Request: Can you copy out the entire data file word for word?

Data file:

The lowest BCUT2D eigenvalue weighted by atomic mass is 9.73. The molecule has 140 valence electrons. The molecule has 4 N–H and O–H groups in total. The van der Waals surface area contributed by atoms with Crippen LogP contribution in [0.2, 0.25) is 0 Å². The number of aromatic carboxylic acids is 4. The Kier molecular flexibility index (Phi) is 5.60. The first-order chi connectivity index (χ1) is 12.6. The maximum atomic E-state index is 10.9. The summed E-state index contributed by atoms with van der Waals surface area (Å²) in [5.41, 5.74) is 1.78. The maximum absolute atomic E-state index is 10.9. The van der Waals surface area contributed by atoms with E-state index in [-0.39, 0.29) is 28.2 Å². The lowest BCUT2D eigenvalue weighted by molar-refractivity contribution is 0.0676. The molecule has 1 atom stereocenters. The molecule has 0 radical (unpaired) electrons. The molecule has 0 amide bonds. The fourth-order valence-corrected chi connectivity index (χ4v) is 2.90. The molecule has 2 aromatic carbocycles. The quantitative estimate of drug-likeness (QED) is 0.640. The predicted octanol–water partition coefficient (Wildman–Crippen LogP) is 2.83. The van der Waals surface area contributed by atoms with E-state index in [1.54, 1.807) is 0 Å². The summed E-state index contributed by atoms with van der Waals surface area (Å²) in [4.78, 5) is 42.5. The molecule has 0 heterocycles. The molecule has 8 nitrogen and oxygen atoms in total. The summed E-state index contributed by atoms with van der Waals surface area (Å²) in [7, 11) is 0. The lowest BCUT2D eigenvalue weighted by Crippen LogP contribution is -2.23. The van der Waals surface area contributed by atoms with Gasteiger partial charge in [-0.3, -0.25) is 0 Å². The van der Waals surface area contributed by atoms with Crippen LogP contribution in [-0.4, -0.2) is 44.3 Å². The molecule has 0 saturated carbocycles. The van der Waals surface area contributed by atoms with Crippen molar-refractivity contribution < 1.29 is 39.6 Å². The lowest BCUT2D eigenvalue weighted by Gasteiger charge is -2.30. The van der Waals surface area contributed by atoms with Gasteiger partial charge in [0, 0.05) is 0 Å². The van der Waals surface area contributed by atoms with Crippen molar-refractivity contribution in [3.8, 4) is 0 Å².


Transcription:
The lowest BCUT2D eigenvalue weighted by atomic mass is 9.73. The molecule has 140 valence electrons. The molecule has 4 N–H and O–H groups in total. The van der Waals surface area contributed by atoms with Crippen LogP contribution in [0.2, 0.25) is 0 Å². The number of aromatic carboxylic acids is 4. The Kier molecular flexibility index (Phi) is 5.60. The first-order chi connectivity index (χ1) is 12.6. The maximum atomic E-state index is 10.9. The summed E-state index contributed by atoms with van der Waals surface area (Å²) in [5.41, 5.74) is 1.78. The maximum absolute atomic E-state index is 10.9. The van der Waals surface area contributed by atoms with E-state index in [-0.39, 0.29) is 28.2 Å². The lowest BCUT2D eigenvalue weighted by molar-refractivity contribution is 0.0676. The molecule has 1 atom stereocenters. The molecule has 0 radical (unpaired) electrons. The molecule has 0 amide bonds. The fourth-order valence-corrected chi connectivity index (χ4v) is 2.90. The molecule has 2 aromatic carbocycles. The quantitative estimate of drug-likeness (QED) is 0.640. The predicted octanol–water partition coefficient (Wildman–Crippen LogP) is 2.83. The van der Waals surface area contributed by atoms with E-state index in [1.54, 1.807) is 0 Å². The summed E-state index contributed by atoms with van der Waals surface area (Å²) in [4.78, 5) is 42.5. The molecule has 0 heterocycles. The molecule has 8 nitrogen and oxygen atoms in total. The summed E-state index contributed by atoms with van der Waals surface area (Å²) in [7, 11) is 0. The lowest BCUT2D eigenvalue weighted by Crippen LogP contribution is -2.23. The van der Waals surface area contributed by atoms with Gasteiger partial charge in [-0.3, -0.25) is 0 Å². The van der Waals surface area contributed by atoms with Crippen LogP contribution in [-0.4, -0.2) is 44.3 Å². The molecule has 0 saturated carbocycles. The van der Waals surface area contributed by atoms with Crippen molar-refractivity contribution < 1.29 is 39.6 Å². The lowest BCUT2D eigenvalue weighted by Gasteiger charge is -2.30. The van der Waals surface area contributed by atoms with Gasteiger partial charge in [0, 0.05) is 0 Å². The van der Waals surface area contributed by atoms with Crippen molar-refractivity contribution in [3.8, 4) is 0 Å².